Note: Where available, the PDF/Word icon below is provided to view the complete and fully formatted document
 Download Full Day's HansardDownload Full Day's Hansard    View Or Save XMLView/Save XML

Previous Fragment    Next Fragment
Thursday, 26 November 1959

Mr McEWEN (Murray) (Minister for Trade) . - The honorable member for Melbourne Ports (Mr. Crean) has argued that because the £1,000,000 of capital that has been provided by the Government - which means, of course, this Parliament - has been invested by the corporation, it is not being used in the business. Those were his words. Let us examine the position. How can you use £1,000,000 in a business of this kind? Do you want to use this amount of capital to meet your expenses?

Mr Crean - I want to know why the corporation wants the £1,000,000 at all.

Mr McEWEN - I would like to be sure that you really want to know why the corporation needs it, and that you do not merely wish to conduct an argument about it. I take up the words of the honorable member again - to use the £1,000,000 in the business-

Mr Crean - To use it as working capital.

Mr McEWEN - The honorable member suggests that it should be used as working capital. This is an insurance organization. You do not want to use the capital to pay wages, surely?

Mr Crean - No.

Mr McEWEN - Very well, you would not want to do that. The corporation is, in structure and in numbers of staff employed, a small show. It has only a handful of people. Surely you do not want to invest the £1,000,000 in a building to house your dozen or twenty employees. The honorable member says, " Use it in the business ". If you do not want to use it in the ways I have suggested, what is left? Lose it in the business - that is the only other way to use it, other than to have it invested as a reserve. You can either invest it and have it or you can lose it. If you lose it you are using it in the business, but surely that is not what we want to do. The other way is to invest it and to have it as a reserve against the contingent risks that an insurance outfit undertakes.

We have heard the classic arguments by honorable members opposite. They will not feel offended if I call them socialists. We heard the classic argument from the honorable member for Lalor (Mr. Pollard). He said that with a government behind you you do not need money, that all you need is a guarantee by the government.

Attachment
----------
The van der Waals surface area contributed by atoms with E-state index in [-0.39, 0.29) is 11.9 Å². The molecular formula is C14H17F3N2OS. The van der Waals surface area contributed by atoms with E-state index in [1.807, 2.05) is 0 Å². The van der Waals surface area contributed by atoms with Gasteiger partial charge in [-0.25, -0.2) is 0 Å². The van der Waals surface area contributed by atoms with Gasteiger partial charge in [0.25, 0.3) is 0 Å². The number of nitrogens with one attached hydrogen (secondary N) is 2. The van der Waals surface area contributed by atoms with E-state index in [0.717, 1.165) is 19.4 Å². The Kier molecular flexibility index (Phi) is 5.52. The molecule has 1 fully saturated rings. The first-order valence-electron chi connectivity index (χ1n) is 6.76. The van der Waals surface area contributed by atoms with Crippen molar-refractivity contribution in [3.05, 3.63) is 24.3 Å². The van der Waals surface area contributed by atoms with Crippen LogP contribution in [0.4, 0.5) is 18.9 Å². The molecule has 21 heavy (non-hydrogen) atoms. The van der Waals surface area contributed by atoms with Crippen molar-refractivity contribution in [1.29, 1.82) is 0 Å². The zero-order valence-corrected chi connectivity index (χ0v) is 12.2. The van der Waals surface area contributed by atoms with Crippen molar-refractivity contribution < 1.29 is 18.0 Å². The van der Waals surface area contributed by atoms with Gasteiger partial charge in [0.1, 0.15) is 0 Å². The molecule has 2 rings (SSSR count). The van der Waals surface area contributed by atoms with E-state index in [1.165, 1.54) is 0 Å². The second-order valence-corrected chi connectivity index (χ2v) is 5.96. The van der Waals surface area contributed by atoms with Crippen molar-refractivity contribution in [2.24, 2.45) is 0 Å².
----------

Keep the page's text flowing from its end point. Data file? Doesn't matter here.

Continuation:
Mr Calwell - That is what the Country Party says.

Mr McEWEN - The Country Party has never said that. That is what the socialists say, and, without wishing to give offence, I repeat that that is what Major Douglas said. It is just not sound business. When the government of which the honorable member for Lalor was a Minister established the Industrial Finance Department of the Commonwealth Bank, it provided capital for it.

Mr Calwell - Of course it did.

Mr McEWEN - The honorable member for Melbourne, who was a Minister in that Government, says, " Of course it did "'. But there was no need for it to do so. On the thesis put before the Parliament tonight by the socialist members opposite, it could have been done on a guarantee. The late Mr. Chifley was too sound a businessman to conduct these business operations on water or air or paper; he conducted them on money. When the banking legislation was before the Parliament, I clearly remember, honorable members opposite argued that the Trading Bank and the Development Bank were not being supplied with sufficient capital. That was the argument of the honorable member for Melbourne Ports and of the honorable member for Lalor. But, on their thesis to-night, the banks do not need capital; they merely need a government guarantee. They are not really arguing to conviction to-night, 1 am sure, and I close on that note. I believe that they are putting up a political argument, and I will not proceed any further.

Suggest corrections